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Cavaliers clamp down on Pitt

PITTSBURGH -- No. 1 Virginia allowed just seven points in the first half and secured the regular-season Atlantic Coast Conference title outright with a 66-37 win over Pittsburgh on Saturday.

Freshman guard De'Andre Hunter came off the bench to lead the Cavaliers (26-2, 14-1 ACC) with 14 points in a game that didn't take big offensive efforts from Virginia's regulars. Of the five starters, only guard Ty Jerome exceeded his season average with 13 points.

The game was never competitive, as Virginia started on an 8-0 run and Pitt didn't make a field goal until Jared Wilson-Frame hit a 3-pointer at the midway point of the first half.

Virginia coach Tony Bennett rested most of his regulars in the second half. Reserve Nigel Johnson added 12 points on 4-of-6 shooting.

Parker Stewart led Pitt (8-22, 0-17) with 12 points, all on 3-pointers. Pitt had next to no presence inside. The Panthers were outscored 28-8 in the paint and out-rebounded 36-24. Seven of Pitt's 11 made field goals were from beyond the arc.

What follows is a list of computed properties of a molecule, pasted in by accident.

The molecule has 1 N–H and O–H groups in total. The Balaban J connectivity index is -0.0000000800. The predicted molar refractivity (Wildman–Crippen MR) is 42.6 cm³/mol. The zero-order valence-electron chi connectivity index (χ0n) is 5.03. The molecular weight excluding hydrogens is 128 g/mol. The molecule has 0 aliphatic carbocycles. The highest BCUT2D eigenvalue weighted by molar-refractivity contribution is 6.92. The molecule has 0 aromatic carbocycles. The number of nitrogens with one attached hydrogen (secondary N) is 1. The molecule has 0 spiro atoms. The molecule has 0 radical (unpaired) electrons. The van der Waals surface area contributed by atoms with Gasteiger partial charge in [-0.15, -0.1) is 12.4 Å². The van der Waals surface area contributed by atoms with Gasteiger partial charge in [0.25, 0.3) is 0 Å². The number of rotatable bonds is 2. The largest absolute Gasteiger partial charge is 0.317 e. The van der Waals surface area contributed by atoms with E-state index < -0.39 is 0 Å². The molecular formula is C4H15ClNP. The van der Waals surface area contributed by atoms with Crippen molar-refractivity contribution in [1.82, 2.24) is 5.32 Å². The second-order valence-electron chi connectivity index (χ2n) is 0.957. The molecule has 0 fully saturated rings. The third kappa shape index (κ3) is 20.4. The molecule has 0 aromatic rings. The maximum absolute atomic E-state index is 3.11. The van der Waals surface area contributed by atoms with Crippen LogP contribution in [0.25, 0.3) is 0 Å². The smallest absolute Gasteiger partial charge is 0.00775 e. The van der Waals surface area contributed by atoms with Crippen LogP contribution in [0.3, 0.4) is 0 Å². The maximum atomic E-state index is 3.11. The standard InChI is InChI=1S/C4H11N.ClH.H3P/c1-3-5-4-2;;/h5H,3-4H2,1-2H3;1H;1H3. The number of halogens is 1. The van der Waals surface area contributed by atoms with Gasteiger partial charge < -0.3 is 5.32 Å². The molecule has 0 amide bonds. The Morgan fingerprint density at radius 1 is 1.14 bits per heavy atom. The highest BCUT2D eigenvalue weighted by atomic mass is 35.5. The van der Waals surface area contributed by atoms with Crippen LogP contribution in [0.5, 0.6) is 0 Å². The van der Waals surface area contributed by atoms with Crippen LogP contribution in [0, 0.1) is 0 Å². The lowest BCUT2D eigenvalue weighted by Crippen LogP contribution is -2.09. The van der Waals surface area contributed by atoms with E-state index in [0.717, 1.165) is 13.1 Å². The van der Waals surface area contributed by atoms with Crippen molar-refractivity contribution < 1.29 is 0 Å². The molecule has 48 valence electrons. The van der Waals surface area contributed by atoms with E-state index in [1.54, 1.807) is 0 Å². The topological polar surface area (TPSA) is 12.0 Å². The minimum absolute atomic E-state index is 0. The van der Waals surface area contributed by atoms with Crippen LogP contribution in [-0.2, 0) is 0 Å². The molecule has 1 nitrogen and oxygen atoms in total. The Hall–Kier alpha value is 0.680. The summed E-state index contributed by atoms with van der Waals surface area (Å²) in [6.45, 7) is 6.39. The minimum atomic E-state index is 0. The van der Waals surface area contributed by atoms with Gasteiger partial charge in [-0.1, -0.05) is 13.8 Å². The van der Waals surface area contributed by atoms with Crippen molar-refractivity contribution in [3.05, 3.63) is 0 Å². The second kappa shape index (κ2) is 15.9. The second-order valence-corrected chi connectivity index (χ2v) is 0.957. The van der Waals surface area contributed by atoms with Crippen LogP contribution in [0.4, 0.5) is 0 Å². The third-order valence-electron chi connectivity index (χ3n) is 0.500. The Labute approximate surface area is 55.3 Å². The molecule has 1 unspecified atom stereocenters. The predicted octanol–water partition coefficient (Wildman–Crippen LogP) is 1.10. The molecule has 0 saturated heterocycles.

Report: Former Terp Diamond Stone included in federal documents detailing NCAA violations

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USA Today Sports

Report: Former Terp Diamond Stone included in federal documents detailing NCAA violations

A bombshell article published Friday morning by Pat Forde and Pete Thamel of Yahoo! Sports details potential NCAA violations involving more than 20 schools and 25 players.

Several of the biggest names and programs in college basketball were referenced in the Yahoo! report, including former Maryland Terrapin, Diamond Stone.

According to documents and bank records that are part of an FBI investigation, Stone received $14,303 while a freshman at Maryland, a clear violation of NCAA rules. 

Former NBA agent Andy Miller of ASM Sports was the primary handler dishing out incentives, which included cash advances, entertainment expenses and travel expenses for high school and college prospects.

Other players referenced in the documents include Dennis Smith who played at North Carolina State, Isaiah Whitehead from Seton Hall, DeMatha star Markelle Fultz who played at Washington and Edrice "Bam" Adebayo who went on to play at Kentucky.